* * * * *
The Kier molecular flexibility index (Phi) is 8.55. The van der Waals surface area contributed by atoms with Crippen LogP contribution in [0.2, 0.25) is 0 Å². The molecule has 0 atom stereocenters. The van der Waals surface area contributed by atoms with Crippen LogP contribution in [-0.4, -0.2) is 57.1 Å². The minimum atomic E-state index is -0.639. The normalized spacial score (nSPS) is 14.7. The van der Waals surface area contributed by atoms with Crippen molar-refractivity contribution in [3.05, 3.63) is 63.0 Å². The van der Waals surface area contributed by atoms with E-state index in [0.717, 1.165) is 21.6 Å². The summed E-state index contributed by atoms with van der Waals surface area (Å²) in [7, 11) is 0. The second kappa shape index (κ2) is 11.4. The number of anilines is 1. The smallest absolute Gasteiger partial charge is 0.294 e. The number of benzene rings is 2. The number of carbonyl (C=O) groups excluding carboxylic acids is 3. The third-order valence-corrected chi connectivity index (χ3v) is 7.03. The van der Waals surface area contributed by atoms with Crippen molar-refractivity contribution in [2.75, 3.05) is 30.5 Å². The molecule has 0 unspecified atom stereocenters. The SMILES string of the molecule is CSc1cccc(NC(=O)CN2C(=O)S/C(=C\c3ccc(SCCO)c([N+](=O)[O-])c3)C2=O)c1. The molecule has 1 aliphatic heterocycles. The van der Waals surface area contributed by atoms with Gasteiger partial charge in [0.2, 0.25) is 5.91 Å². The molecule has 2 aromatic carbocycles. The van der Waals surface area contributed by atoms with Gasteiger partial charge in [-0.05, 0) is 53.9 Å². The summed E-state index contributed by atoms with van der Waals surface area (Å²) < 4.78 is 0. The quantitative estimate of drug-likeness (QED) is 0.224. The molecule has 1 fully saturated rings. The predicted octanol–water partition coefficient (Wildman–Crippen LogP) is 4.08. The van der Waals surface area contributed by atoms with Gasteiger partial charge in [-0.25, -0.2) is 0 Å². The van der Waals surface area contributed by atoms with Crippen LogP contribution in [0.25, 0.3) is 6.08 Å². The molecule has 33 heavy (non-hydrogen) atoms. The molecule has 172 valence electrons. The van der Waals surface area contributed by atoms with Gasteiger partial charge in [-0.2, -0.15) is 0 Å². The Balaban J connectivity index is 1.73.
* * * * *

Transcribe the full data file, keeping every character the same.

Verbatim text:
The Kier molecular flexibility index (Phi) is 8.55. The van der Waals surface area contributed by atoms with Crippen LogP contribution in [0.2, 0.25) is 0 Å². The molecule has 0 atom stereocenters. The van der Waals surface area contributed by atoms with Crippen LogP contribution in [-0.4, -0.2) is 57.1 Å². The minimum atomic E-state index is -0.639. The normalized spacial score (nSPS) is 14.7. The van der Waals surface area contributed by atoms with Crippen molar-refractivity contribution in [3.05, 3.63) is 63.0 Å². The van der Waals surface area contributed by atoms with E-state index in [0.717, 1.165) is 21.6 Å². The summed E-state index contributed by atoms with van der Waals surface area (Å²) in [7, 11) is 0. The second kappa shape index (κ2) is 11.4. The number of anilines is 1. The smallest absolute Gasteiger partial charge is 0.294 e. The number of benzene rings is 2. The number of carbonyl (C=O) groups excluding carboxylic acids is 3. The third-order valence-corrected chi connectivity index (χ3v) is 7.03. The van der Waals surface area contributed by atoms with Crippen molar-refractivity contribution in [2.75, 3.05) is 30.5 Å². The molecule has 0 unspecified atom stereocenters. The SMILES string of the molecule is CSc1cccc(NC(=O)CN2C(=O)S/C(=C\c3ccc(SCCO)c([N+](=O)[O-])c3)C2=O)c1. The molecule has 1 aliphatic heterocycles. The van der Waals surface area contributed by atoms with Gasteiger partial charge in [0.2, 0.25) is 5.91 Å². The molecule has 2 aromatic carbocycles. The van der Waals surface area contributed by atoms with Gasteiger partial charge in [-0.05, 0) is 53.9 Å². The summed E-state index contributed by atoms with van der Waals surface area (Å²) < 4.78 is 0. The quantitative estimate of drug-likeness (QED) is 0.224. The molecule has 1 fully saturated rings. The predicted octanol–water partition coefficient (Wildman–Crippen LogP) is 4.08. The van der Waals surface area contributed by atoms with Gasteiger partial charge in [-0.25, -0.2) is 0 Å². The van der Waals surface area contributed by atoms with Crippen LogP contribution in [0.25, 0.3) is 6.08 Å². The molecule has 33 heavy (non-hydrogen) atoms. The molecule has 172 valence electrons. The van der Waals surface area contributed by atoms with Gasteiger partial charge in [-0.2, -0.15) is 0 Å². The Balaban J connectivity index is 1.73.